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The Spectator July 13, 2019

Every week The Spectator is packed with opinion, comment and analysis about politics, arts and books. We lead the way on the great issues of the day, from political scandals to social trends. What you read in The Spectator today becomes news elsewhere in the weeks to come. We have the best columnists on Fleet Street, from Charles Moore, Rod Liddle, Matthew Parris and Alexander Chancellor to James Forsyth, the best-con

United Kingdom
Press Holdings Ltd - The Spectator
51 期号


for the few

In some alternative universe the Labour party, as under Tony Blair in the mid 1990s, is busily preparing for government, its confidence boosted by a massive lead in the polls over a shambolic Tory administration. Back in this one, however, Labour is crumbling even faster than the divided and unpopular Conservatives. Remarkably, while the Tories have seen a collapse in their share of the vote to just 22 per cent, according to one poll this week, Labour has sunk to just 20 per cent. Just how it succeeded in throwing away such a remarkable opportunity to seize power is going to trouble its remaining members for decades to come. Those members will not now include Lords Turnberg, Triesman and Darzi, all of whom resigned this week after finally abandoning their struggle…


Kenneth R. Rosen is an American journalist. His 2017 reporting on extrajudicial killings in Iraq won the Bayeux-Calvados Award for war coverage. He writes about anti-Isis fighters on p12. Sahil Mahtani, who makes the case for reparations for the Norman conquest on p14, grew up in Jakarta and studied history at Harvard. He is now an investment strategist in London. Caroline Moorehead, who reviews a book about the spy who infiltrated Auschwitz on p29, is the author of many books — most recently A Bold And Dangerous Family. Elizabeth Goldring is an honorary associate professor at Warwick University and the author of a biography of Elizabethan miniaturist Nicholas Hilliard. She writes about Renaissance portraiture on p33. Sofka Zinovieff, who reviews David Nicholls’s new novel on p32, is a novelist and historian who has lived…

portrait of the week

Home Sir Kim Darroch resigned as British ambassador to Washington after the Mail on Sunday published disobliging emails he had sent between 2017 and now, which said things like: ‘We don’t really believe this administration is going to become substantially more normal; less dysfunctional; less unpredictable; less faction-riven; less diplomatically clumsy and inept.’ In response President Donald Trump said: ‘We’re not big fans of that man.’ Next day, Trump added that he had told Theresa May, the Prime Minister, how to manage Brexit, ‘but she went her own foolish way — was unable to get it done. A disaster!’. As Conservative party members posted their votes, bookmakers put the chance of Boris Johnson becoming party leader at 95 per cent and of Jeremy Hunt at 5 per cent. Sir John Major,…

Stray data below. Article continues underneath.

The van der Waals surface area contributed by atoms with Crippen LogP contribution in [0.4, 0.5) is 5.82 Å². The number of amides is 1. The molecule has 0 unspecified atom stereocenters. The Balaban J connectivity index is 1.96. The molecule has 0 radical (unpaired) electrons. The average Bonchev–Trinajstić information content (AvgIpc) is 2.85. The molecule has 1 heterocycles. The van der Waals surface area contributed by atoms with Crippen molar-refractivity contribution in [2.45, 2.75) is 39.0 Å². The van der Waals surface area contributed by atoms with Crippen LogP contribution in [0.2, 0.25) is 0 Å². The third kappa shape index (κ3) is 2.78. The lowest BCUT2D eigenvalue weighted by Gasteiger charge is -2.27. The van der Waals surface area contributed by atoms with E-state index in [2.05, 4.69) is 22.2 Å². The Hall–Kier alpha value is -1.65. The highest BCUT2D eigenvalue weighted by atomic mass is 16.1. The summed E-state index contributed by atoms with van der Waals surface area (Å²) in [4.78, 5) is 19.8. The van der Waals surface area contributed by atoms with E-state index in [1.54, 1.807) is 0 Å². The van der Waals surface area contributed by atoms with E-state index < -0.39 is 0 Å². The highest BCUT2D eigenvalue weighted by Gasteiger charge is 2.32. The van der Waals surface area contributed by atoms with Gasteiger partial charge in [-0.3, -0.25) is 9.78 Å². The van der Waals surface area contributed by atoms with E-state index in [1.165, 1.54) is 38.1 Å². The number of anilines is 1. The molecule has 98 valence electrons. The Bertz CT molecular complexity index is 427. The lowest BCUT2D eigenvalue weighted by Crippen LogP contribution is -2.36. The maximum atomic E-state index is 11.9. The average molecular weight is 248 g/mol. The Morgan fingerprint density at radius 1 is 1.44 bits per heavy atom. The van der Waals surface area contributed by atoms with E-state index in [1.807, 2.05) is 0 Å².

I am beginning to feel like a sort of fairground curiosity: one of those pickled things in jars that Victorians stared at. It is Boris’s fault. Because I once had a close friendship — all right, all right, a tendresse — with Mr Johnson, I am pointed at, photographed, and harried in the aisles of shops. Soon members of the public will be tearing off bits of my clothes — something Russian peasants used to do with anyone who had met the Tsar, as if this would bestow some of Batiushka’s divine status. Tabloid journalists doorstep me, believing I have the answers. I am a female Zoltan Kapathy; not so much an imposterologist as a Borisologist. My present policy is to pretend that I am insane. Just as no insane…

boris’s most important appointment

After being backed by a majority of Tory MPs, Boris Johnson now looks set to win over party members by an even larger margin. Surveys suggest he will hoover up between two thirds and three quarters of the vote. A Tory leader with such a mandate would, normally, start his premiership with huge amounts of political capital and be able to dictate terms to their opponents within the party. But Johnson will have to watch his back from the moment he crosses the threshold of No. 10. Most new prime ministers arrive with a decent majority. Johnson will be clinging to power from day one. Even with the DUP, the government has a working majority of just five MPs. That might go down to just three after the Brecon and Radnorshire…

the spectator’s notes

When I last talked to Sir Kim Darroch, he was a slim young private secretary, so it was a long time ago; but I can categorically state that President Trump is wrong to call him ‘wacky and a very stupid guy’. His particular sort of mandarin ‘Rolls-Royce mind’ intelligence does, however, amount to a form of stupidity when confronted with Mr Trump. Intellects like Sir Kim’s are slower than those of ordinary mortals to spot Trump’s communicative genius. They cannot see that it keeps him ahead of the game. It is really remarkable that a 73-year-old man can be such a master of forms of social media which did not exist until his sixth and in some cases his seventh decade. The chancelleries of Europe and the mainstream media see…